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A woman on Monday alleged that Roy Moore, the Republican nominee for Senate in Alabama, sexually assaulted her when she was a minor.
Beverly Young Nelson said Moore groped her and tried to force her to perform oral sex when she was 16 and she worked at a restaurant that Moore frequented.
In a statement, Nelson said that Moore attacked her in his car after offering her a ride home.
According to Nelson, instead of driving her home, Moore parked in a lot behind the restaurant.
"Mr. Moore began groping me, putting his hands on my breasts. I tried fighting him off, while yelling at him to stop, but instead of stopping he began squeezing my neck attempting to force my head into his crotch. I continued to struggle. I was determined that I was not going to allow him to force me to have sex with him. I was terrified. He was also trying to pull my shirt off. I thought that he was going to rape me. I was twisting and struggling and begging him to stop. I had tears running down my face."
Nelson said Moore eventually gave up and then told her, "You are a child. I am the District Attorney of Etowah County. If you tell anyone about this, no one will believe you." After that, Nelson said, she either fell or was pushed out of his car and onto the pavement, and he drove away.
Attorney Gloria Allred and Nelson called on the Senate Judiciary Committee to subpoena Moore and hold a hearing on the allegations against him within the next weeks.
The event followed a stunning report Thursday by The Washington Post, which documented the accounts of four women who said Moore had pursued sexual relationships with them when they were in their teens. Moore was in his early 30s at the time.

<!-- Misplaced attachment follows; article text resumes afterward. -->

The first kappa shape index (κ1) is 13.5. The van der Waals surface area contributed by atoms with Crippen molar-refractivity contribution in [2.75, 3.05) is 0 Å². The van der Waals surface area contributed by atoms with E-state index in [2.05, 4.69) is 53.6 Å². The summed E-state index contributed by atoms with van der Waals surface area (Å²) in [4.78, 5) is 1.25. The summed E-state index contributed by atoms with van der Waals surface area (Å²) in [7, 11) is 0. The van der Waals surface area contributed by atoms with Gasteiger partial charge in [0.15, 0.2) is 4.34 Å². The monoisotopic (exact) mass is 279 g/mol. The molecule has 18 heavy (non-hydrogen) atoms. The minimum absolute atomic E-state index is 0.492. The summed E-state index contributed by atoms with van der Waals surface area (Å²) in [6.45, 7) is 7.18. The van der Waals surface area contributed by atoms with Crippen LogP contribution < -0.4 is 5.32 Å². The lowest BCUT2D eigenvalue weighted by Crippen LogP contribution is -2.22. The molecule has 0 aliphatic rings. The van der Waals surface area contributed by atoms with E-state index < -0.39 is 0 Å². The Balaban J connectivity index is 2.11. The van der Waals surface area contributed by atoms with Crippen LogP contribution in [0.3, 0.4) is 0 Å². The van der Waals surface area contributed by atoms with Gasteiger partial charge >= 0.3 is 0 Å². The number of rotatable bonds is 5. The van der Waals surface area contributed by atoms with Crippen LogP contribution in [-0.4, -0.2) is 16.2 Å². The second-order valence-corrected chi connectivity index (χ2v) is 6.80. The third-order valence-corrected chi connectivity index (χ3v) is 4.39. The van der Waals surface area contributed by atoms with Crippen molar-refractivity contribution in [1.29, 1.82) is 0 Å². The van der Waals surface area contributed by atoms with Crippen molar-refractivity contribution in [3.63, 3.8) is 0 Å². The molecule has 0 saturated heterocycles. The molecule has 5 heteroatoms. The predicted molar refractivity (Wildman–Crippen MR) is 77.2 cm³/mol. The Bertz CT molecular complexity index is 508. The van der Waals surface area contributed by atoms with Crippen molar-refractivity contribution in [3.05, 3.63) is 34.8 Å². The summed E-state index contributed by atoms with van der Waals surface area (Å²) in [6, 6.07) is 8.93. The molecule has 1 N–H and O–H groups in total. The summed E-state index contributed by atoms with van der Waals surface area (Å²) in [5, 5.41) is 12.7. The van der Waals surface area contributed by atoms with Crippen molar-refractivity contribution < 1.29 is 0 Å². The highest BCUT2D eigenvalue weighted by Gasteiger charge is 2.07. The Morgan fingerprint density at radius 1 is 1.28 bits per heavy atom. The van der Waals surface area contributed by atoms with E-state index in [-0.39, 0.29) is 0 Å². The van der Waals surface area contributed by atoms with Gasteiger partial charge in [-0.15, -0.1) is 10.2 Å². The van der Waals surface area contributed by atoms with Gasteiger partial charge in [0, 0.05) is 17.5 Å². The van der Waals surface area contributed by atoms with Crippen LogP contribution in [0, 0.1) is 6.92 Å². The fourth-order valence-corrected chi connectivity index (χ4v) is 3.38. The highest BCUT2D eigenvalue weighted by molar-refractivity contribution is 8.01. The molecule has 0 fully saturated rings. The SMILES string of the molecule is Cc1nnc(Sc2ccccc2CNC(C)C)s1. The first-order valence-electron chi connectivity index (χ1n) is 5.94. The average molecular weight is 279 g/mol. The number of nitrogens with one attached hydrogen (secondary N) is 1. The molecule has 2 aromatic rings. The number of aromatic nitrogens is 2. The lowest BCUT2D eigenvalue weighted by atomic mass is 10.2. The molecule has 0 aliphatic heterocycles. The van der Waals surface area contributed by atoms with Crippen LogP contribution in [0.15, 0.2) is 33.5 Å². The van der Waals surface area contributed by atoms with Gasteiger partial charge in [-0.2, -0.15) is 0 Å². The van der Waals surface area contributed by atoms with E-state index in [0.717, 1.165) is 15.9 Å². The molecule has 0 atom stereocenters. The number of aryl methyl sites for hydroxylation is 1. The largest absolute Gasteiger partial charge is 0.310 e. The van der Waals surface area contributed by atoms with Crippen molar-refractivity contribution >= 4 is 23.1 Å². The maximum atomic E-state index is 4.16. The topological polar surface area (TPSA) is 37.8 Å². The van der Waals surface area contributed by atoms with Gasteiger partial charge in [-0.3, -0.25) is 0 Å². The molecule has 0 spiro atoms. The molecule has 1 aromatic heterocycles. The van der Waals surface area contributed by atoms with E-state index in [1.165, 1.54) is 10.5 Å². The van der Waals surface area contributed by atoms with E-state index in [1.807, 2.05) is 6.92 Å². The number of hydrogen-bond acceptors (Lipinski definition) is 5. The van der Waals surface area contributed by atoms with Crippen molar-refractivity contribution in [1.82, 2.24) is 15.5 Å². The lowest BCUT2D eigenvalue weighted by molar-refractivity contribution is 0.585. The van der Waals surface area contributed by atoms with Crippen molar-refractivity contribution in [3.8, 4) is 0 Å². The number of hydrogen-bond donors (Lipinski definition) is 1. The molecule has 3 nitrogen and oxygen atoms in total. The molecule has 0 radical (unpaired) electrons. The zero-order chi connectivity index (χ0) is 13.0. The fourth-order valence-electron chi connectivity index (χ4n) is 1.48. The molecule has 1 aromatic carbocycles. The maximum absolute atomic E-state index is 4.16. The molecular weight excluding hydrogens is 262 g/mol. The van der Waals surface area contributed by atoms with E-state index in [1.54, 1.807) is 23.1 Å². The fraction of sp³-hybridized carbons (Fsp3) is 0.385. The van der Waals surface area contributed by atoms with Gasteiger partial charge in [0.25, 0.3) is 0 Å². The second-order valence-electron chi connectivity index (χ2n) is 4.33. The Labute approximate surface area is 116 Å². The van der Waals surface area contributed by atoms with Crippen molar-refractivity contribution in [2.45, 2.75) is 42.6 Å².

The youngest of the four women, Leigh Corfman, said Moore initiated multiple sexual encounters with her when she was 14 years old. In an interview Friday afternoon with Sean Hannity, Moore denied ever having met Corfman but said he may have dated at least two of the women who spoke to the Post.
Moore did not immediately respond to the new allegations on Monday.
Since the first allegations were published on Thursday, a growing list of Republican senators have called on Moore to step aside, culminating on Monday with Senate Majority Leader Mitch McConnell, R-Ky., who said, "I think he should step aside," in response to a question about Moore's next steps. McConnell was also asked whether he believed the allegations by Corfman and the three other women. "I believe the women, yes," he said.
Alabama will hold a special election on Dec. 12 to fill the Senate seat vacated by Attorney General Jeff Sessions. In September, Moore defeated Luther Strange, the Republican senator who had been appointed to fill Sessions' seat, in a Republican primary. Moore will face Democrat Doug Jones in the general election.
The first wave of polls released Monday in the wake of the allegations showed Moore and Jones locked in a tight race.